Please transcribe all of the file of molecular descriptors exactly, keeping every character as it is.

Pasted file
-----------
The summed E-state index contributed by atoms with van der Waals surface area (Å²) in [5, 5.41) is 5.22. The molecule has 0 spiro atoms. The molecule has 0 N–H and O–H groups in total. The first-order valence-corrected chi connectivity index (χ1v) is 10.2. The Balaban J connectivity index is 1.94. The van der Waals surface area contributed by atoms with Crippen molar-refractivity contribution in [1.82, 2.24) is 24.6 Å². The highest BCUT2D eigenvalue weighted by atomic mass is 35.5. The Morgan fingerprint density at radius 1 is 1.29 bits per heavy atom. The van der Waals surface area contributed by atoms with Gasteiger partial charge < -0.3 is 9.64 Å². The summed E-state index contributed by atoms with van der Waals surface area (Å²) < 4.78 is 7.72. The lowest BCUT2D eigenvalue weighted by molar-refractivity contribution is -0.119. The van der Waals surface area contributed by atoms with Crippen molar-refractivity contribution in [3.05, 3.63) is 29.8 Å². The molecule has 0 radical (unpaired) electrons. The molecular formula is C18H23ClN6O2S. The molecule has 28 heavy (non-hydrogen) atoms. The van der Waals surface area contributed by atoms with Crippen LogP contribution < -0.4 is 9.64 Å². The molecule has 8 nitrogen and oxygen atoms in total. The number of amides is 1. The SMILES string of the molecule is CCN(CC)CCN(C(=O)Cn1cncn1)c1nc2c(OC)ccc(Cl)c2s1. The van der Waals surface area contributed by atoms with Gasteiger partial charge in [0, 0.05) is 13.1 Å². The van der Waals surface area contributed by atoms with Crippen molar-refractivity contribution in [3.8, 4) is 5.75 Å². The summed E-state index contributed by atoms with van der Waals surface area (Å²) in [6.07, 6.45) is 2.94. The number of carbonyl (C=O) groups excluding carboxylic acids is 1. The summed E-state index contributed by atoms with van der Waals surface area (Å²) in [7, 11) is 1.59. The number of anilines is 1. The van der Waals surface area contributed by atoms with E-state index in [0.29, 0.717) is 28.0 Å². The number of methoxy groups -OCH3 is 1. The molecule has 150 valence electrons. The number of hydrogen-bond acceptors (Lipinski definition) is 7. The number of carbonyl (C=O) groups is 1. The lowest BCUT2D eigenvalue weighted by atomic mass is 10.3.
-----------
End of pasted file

The summed E-state index contributed by atoms with van der Waals surface area (Å²) in [5, 5.41) is 5.22. The molecule has 0 spiro atoms. The molecule has 0 N–H and O–H groups in total. The first-order valence-corrected chi connectivity index (χ1v) is 10.2. The Balaban J connectivity index is 1.94. The van der Waals surface area contributed by atoms with Crippen molar-refractivity contribution in [1.82, 2.24) is 24.6 Å². The highest BCUT2D eigenvalue weighted by atomic mass is 35.5. The Morgan fingerprint density at radius 1 is 1.29 bits per heavy atom. The van der Waals surface area contributed by atoms with Gasteiger partial charge < -0.3 is 9.64 Å². The summed E-state index contributed by atoms with van der Waals surface area (Å²) < 4.78 is 7.72. The lowest BCUT2D eigenvalue weighted by molar-refractivity contribution is -0.119. The van der Waals surface area contributed by atoms with Crippen molar-refractivity contribution in [3.05, 3.63) is 29.8 Å². The molecule has 0 radical (unpaired) electrons. The molecular formula is C18H23ClN6O2S. The molecule has 28 heavy (non-hydrogen) atoms. The van der Waals surface area contributed by atoms with Crippen LogP contribution < -0.4 is 9.64 Å². The molecule has 8 nitrogen and oxygen atoms in total. The number of amides is 1. The SMILES string of the molecule is CCN(CC)CCN(C(=O)Cn1cncn1)c1nc2c(OC)ccc(Cl)c2s1. The van der Waals surface area contributed by atoms with Gasteiger partial charge in [0, 0.05) is 13.1 Å². The van der Waals surface area contributed by atoms with Crippen molar-refractivity contribution in [3.8, 4) is 5.75 Å². The summed E-state index contributed by atoms with van der Waals surface area (Å²) in [6.07, 6.45) is 2.94. The number of carbonyl (C=O) groups excluding carboxylic acids is 1. The summed E-state index contributed by atoms with van der Waals surface area (Å²) in [7, 11) is 1.59. The number of anilines is 1. The van der Waals surface area contributed by atoms with E-state index in [0.29, 0.717) is 28.0 Å². The number of methoxy groups -OCH3 is 1. The molecule has 150 valence electrons. The number of hydrogen-bond acceptors (Lipinski definition) is 7. The number of carbonyl (C=O) groups is 1. The lowest BCUT2D eigenvalue weighted by atomic mass is 10.3.